The circuit court did not erroneously exercise its discretion in using the criminogenic needs section of the COMPAS assessment report, which identifies areas in which the offender needs correctional or community intervention, as an indicator of Samsa’s danger to the community.
Samsa pleaded guilty to sexual assault and a PSI was prepared. The PSI recommended Samsa be placed on probation and given condition time. A report of a COMPAS assessment was appended to the PSI. The COMPAS report’s section dealing with “criminogenic” needs (COMPAS-speak for treatment and program needs) scored Samsa as being high on some areas but low on others. In a separate section expressly dealing with recidivism, the COMPAS report rated Samsa’s risk to reoffend as low. But because of the high scores on some of the “criminogenic” needs items the circuit court discounted the PSI’s recommendation for probation, concluded Samsa was “a poor risk” and would reoffend, and imposed the maximum prison sentence. (¶¶2-6, 13).
Samsa argues the circuit court misused the COMPAS’s treatment and program needs assessment by treating it as a straight-forward assessment of Samsa’s risk to reoffend, but the court of appeals finds no error:
¶11 Samsa asserts the court could not permissibly rely on the COMPAS need assessment scores to determine he was a high risk despite the COMPAS assessment that he presented a low risk of reoffense. We disagree. Samsa’s argument is essentially that a sentencing court’s discretion must yield to the COMPAS actuarial assessment. That is an untenable position.
¶12 At sentencing, the circuit court addressed the requisite sentencing objectives and also explained it disagreed with the COMPAS’s and DOC agent’s risk assessment. ….
¶13 Samsa’s risk of violent or nonviolent reoffense was determined to be low by the COMPAS assessment. However, the circuit court ultimately rejected that conclusion, and it was perfectly within the court’s discretion to do so. The COMPAS is merely one tool available to a court at the time of sentencing and a court is free to rely on portions of the assessment while rejecting other portions. Samsa’s assertion that a sentencing court should be prohibited from considering criminogenic needs when assessing a defendant’s risk of reoffense runs contrary to the principle that sentencing courts are afforded substantial discretion. …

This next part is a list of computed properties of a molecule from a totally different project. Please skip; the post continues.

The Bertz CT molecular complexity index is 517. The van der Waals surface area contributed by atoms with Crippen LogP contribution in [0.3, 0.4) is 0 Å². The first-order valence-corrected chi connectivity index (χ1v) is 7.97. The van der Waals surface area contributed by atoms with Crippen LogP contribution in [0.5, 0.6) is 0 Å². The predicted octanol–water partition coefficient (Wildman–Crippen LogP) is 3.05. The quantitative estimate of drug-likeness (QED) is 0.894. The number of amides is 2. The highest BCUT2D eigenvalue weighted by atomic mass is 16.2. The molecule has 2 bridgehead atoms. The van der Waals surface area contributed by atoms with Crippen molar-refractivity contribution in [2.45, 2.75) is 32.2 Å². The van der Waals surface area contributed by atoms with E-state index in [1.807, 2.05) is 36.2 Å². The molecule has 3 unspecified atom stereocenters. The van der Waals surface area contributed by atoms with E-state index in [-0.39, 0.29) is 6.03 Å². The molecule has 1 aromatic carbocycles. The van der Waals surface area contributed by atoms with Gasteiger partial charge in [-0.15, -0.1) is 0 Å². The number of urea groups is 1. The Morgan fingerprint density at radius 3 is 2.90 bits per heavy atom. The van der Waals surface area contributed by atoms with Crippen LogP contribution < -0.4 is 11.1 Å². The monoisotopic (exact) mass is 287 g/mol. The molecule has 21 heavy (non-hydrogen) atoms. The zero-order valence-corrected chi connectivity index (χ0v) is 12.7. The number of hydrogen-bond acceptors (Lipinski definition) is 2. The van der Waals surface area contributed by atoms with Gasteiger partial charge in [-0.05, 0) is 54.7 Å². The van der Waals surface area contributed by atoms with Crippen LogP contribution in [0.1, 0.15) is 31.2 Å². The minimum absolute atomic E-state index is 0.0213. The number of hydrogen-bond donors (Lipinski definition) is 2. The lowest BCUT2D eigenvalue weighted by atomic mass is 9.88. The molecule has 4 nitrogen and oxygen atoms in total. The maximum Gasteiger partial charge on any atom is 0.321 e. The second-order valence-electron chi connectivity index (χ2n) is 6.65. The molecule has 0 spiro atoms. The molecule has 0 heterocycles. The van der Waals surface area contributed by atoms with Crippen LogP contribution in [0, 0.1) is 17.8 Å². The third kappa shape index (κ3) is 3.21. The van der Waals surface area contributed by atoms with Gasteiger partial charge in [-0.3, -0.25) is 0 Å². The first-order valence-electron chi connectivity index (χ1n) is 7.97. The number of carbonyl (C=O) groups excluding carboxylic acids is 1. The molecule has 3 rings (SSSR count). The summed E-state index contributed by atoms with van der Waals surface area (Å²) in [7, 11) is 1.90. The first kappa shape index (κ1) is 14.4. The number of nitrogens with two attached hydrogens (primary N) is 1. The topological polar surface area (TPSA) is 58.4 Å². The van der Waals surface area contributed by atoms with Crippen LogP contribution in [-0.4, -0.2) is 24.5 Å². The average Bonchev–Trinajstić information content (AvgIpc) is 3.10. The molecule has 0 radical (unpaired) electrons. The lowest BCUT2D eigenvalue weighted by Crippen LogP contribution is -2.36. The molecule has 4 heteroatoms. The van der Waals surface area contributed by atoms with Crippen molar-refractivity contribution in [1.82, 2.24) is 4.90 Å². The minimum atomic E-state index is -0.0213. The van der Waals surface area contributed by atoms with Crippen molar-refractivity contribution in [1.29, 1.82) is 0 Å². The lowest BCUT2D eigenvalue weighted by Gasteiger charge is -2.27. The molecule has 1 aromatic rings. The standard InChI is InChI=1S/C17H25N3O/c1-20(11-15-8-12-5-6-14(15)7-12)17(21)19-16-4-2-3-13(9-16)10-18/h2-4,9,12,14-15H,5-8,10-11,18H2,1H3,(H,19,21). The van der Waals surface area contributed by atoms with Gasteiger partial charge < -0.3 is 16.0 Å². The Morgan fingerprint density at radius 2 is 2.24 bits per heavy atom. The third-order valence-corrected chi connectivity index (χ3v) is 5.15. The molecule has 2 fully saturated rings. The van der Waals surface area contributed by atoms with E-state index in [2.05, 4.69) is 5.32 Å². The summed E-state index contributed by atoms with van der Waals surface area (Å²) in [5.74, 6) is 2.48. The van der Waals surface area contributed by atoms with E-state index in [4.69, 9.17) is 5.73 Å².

Saying that Samsa is “essentially” making a certain argument is a sign that Samsa may be arguing something different. Sure enough, Samsa’s briefs show he is not “essentially” arguing that “a sentencing court’s discretion must yield to the COMPAS actuarial assessment,” which would indeed be an untenable argument. (¶11). Rather, Samsa argues the sentencing court erred by equating high scores on the treatment needs assessment with a high risk to reoffend. (The court of appeals actually summarizes Samsa’s argument more accurately in the course of rejecting Samsa’s fall-back new-factor argument by saying “[a]t the time of sentencing, the [sentencing] court was aware of the distinction between criminogenic needs and risk assessments.” (¶15 (emphasis added)).
More particularly, Samsa argues that conflating the needs assessment scores with a risk assessment is a mistake because COMPAS has a separate risk-assessment section that takes the needs assessment into account and, more importantly here, the “highly probable” and “probable” scores on various items of the treatment needs assessment merely indicate the areas in which it is probable or highly probable Samsa will need programming or treatment. Thus, the high probabilities expressed in the needs assessment can’t be metamorphosed into surrogate probabilities to estimate the risk of future criminal behavior; yet, Samsa says, that is just what the sentencing court did, despite the COMPAS’s own warning against “misinterpreting” its results. (¶10).
The judge’s remarks at the sentencing hearing certainly support Samsa’s argument, for the judge said he was “at a loss to figure out this agent’s recommendations” given the “high” and “highly probable” scores on the needs assessment. (¶5). At the postconviction hearing the judge clarified or refined his thinking somewhat, saying that he read the COMPAS material to allow using the needs assessment to predict criminal behavior because the material “identifies criminogenic needs specific to that offender which are most likely to affect future criminal behavior.” (¶12). Even if this isn’t as bad a misinterpretation of the COMPAS as occurred at the time of sentencing, it’s still the case that the mere existence of treatment and program needs, and the fact those are the needs “most likely to affect future behavior,” doesn’t automatically translate into high risk deserving of the maximum sentence.
Utlimately, however, Samsa’s argument founders due to the expansive grant of discretion afforded to sentencing judges and the almost abjectly deferential appellate review given to sentencing decisions. A sentencing judge is free to disagree with the COMPAS developers about what the existence of “criminogenic” needs means for assessing future risk, and the circuit court finally said at the postconviction hearing that it thought the COMPAS is “not even using the right test” for risk assessment. (¶12). That was just enough to convince the court of appeals the circuit court had managed to cross to the right side of the line that separates a misunderstanding of what COMPAS actually does from an independent conclusion about how the existence of treatment needs translates into risk.